QUESTION: Mr. Armstrong; You are rather famous in legal circles and the fact it took the Supreme Court to agree to hear your case before they released you is indicative of the deep corruption in New York. This seems to be like the disgrace of Lord Bacon who took bribes from litigants. Do you think we will ever see sweeping changes to the legal system in the United States which is no longer trustworthy after that insane ruling in favor of CNN?
ANSWER: Trump’s argument that CNN was not banned, just Acosta and that CNN could send someone else. For the judge to declare that Acosta has a First Amendment right is one of the most absurd corrupt legal decisions you can possibly deliver. This decision calls into question the validity of the American court system and its inherent bias that infects the rule of law. Trump’s legal position was CORRECT. Acosta has ABSOLUTELY NO such First Amendment right to enter the White House. This ruling claiming it is a personal right of Acosta is nuts. Therefore, everybody reading this blog, including non-Americans, can all demand access at the White House for a press conference claiming they too have a First Amendment right.
This decision is absurd and really there should now be demands for a swarm of people to enter the White House based upon that decision for it is stupid. CNN could have sent in another person. Acosta has NO personal right whatsoever or else we all do. It is judges like this who give lawyers a bad name. He should be impeached. If I were Trump, Acosta will be seated in the last row and he will NEVER get to ask a question since not everyone in that room gets time to ask a question. Let CNN take that back to the court.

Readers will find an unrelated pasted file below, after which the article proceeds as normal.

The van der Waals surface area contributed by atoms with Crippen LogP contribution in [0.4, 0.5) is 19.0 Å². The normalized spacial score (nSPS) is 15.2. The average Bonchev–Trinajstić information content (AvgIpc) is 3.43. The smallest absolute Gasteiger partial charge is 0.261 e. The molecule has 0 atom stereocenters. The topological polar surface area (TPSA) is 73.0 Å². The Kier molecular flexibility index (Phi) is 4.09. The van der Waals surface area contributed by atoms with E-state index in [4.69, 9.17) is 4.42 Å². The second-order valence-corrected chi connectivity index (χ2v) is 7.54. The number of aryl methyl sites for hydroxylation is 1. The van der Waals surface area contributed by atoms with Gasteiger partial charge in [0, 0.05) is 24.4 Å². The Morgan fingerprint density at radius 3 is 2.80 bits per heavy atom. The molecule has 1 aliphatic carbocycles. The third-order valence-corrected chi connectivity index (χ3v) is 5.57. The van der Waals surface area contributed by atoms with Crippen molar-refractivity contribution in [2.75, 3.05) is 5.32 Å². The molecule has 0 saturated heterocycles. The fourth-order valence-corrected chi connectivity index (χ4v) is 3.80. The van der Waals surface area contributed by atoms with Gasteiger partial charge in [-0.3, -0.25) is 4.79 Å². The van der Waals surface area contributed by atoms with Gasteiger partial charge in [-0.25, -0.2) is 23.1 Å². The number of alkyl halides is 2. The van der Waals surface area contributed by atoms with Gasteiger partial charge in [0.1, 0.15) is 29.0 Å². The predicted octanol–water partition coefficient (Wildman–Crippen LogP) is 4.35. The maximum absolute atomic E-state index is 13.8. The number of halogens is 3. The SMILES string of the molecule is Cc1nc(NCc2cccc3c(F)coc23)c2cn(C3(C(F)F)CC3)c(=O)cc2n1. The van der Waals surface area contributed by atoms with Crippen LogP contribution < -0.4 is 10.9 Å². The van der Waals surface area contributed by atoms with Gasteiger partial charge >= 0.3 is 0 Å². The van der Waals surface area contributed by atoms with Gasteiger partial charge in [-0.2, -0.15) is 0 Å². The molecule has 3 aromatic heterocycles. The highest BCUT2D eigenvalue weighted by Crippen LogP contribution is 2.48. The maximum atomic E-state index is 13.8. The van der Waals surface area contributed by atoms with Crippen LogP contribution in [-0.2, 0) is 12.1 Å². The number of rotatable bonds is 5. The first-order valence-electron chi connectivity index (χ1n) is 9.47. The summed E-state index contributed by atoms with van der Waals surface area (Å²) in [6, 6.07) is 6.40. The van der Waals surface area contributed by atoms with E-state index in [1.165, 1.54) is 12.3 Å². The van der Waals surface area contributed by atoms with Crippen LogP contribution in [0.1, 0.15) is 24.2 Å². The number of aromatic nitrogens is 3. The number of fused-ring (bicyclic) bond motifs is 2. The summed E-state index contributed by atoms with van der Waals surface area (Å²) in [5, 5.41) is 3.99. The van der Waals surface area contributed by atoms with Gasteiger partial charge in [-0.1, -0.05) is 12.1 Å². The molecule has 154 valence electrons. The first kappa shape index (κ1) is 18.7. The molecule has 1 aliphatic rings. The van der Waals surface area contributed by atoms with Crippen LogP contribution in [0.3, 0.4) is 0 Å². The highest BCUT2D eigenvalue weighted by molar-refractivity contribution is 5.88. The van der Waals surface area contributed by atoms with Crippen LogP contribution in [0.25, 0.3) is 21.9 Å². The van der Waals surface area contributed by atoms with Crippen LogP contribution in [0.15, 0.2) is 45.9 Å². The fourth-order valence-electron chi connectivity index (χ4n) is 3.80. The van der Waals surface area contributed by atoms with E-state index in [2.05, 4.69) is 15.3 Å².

The First Amendment guarantees freedom of speech, not the freedom of Acosta to report what someone else says and then twist it around.
Yes, there are times throughout history that there are sweeping rebukes of the corruption in the court system. One such time took place during 1621 when Lord Chancellor Francis Bacon, who was the highest chief legal judge/officer in the land, was accused of having taken bribes from those appearing in court before him. A process called impeachment, trial by parliament, was revived after a 150-year interval. Bacon was found guilty, dismissed from his job, fined and imprisoned in the Tower. Bacon was charged with 23 separate counts of corruption. He was sentenced to a fine of £40,000 and committed to the Tower of London. However, the imprisonment lasted only a few days thanks to the king and the fine was also remitted. Still, Parliament declared Bacon incapable of holding any future office or sitting in Parliament. He barely escaped degradation, which was the penalty of being stripped of his titles of nobility. He was replaced by Lord Coke who was regarded as a pillar of the English law. That time has come again for a house-cleaning.
There have been plenty of incidents of corrupt judges in the past in the United States. Curiously, perhaps there is a 154.8-year cycle in judicial corruption. It will take more gathering of evidence to confirm it, but on the surface interestingly in 1926, there was such an incident. Illinois U.S. District Judge George English (D) was impeached for taking an interest-free loan from a bank of which he was a director. He resigned before his Senate trial for impeachment in 1926.
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